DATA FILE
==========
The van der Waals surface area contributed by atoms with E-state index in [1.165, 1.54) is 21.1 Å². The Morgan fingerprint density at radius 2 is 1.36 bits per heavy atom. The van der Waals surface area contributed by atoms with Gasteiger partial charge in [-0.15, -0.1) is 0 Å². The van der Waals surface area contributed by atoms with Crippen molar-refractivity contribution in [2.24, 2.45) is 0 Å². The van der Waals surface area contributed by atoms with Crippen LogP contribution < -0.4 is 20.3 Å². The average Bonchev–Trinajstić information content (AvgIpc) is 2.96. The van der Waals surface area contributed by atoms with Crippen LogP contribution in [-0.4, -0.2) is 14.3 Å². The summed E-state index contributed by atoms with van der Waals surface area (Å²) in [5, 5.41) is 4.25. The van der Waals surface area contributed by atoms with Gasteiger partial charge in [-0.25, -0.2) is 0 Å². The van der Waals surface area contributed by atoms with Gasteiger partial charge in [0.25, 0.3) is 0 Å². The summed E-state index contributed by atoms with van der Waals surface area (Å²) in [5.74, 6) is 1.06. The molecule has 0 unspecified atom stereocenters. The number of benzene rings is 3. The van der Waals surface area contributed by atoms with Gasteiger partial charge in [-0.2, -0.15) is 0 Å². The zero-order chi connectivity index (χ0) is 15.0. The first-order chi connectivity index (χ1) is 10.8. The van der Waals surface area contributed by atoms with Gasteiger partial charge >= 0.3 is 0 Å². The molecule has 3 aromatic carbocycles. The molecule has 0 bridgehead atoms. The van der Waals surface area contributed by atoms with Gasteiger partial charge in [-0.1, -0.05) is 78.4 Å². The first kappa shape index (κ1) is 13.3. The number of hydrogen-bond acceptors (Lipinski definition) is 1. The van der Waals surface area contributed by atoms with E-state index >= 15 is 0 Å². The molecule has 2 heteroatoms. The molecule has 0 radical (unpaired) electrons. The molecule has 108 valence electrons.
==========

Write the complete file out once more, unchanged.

The van der Waals surface area contributed by atoms with E-state index in [1.165, 1.54) is 21.1 Å². The Morgan fingerprint density at radius 2 is 1.36 bits per heavy atom. The van der Waals surface area contributed by atoms with Gasteiger partial charge in [-0.15, -0.1) is 0 Å². The van der Waals surface area contributed by atoms with Crippen molar-refractivity contribution in [2.24, 2.45) is 0 Å². The van der Waals surface area contributed by atoms with Crippen LogP contribution < -0.4 is 20.3 Å². The average Bonchev–Trinajstić information content (AvgIpc) is 2.96. The van der Waals surface area contributed by atoms with Crippen LogP contribution in [-0.4, -0.2) is 14.3 Å². The summed E-state index contributed by atoms with van der Waals surface area (Å²) in [5, 5.41) is 4.25. The van der Waals surface area contributed by atoms with Gasteiger partial charge in [-0.25, -0.2) is 0 Å². The van der Waals surface area contributed by atoms with Gasteiger partial charge in [0.25, 0.3) is 0 Å². The summed E-state index contributed by atoms with van der Waals surface area (Å²) in [5.74, 6) is 1.06. The molecule has 0 unspecified atom stereocenters. The number of benzene rings is 3. The van der Waals surface area contributed by atoms with Gasteiger partial charge in [-0.2, -0.15) is 0 Å². The zero-order chi connectivity index (χ0) is 15.0. The first-order chi connectivity index (χ1) is 10.8. The van der Waals surface area contributed by atoms with Gasteiger partial charge >= 0.3 is 0 Å². The molecule has 3 aromatic carbocycles. The molecule has 0 bridgehead atoms. The van der Waals surface area contributed by atoms with Gasteiger partial charge in [-0.1, -0.05) is 78.4 Å². The first kappa shape index (κ1) is 13.3. The number of hydrogen-bond acceptors (Lipinski definition) is 1. The van der Waals surface area contributed by atoms with E-state index >= 15 is 0 Å². The molecule has 2 heteroatoms. The molecule has 0 radical (unpaired) electrons. The molecule has 108 valence electrons.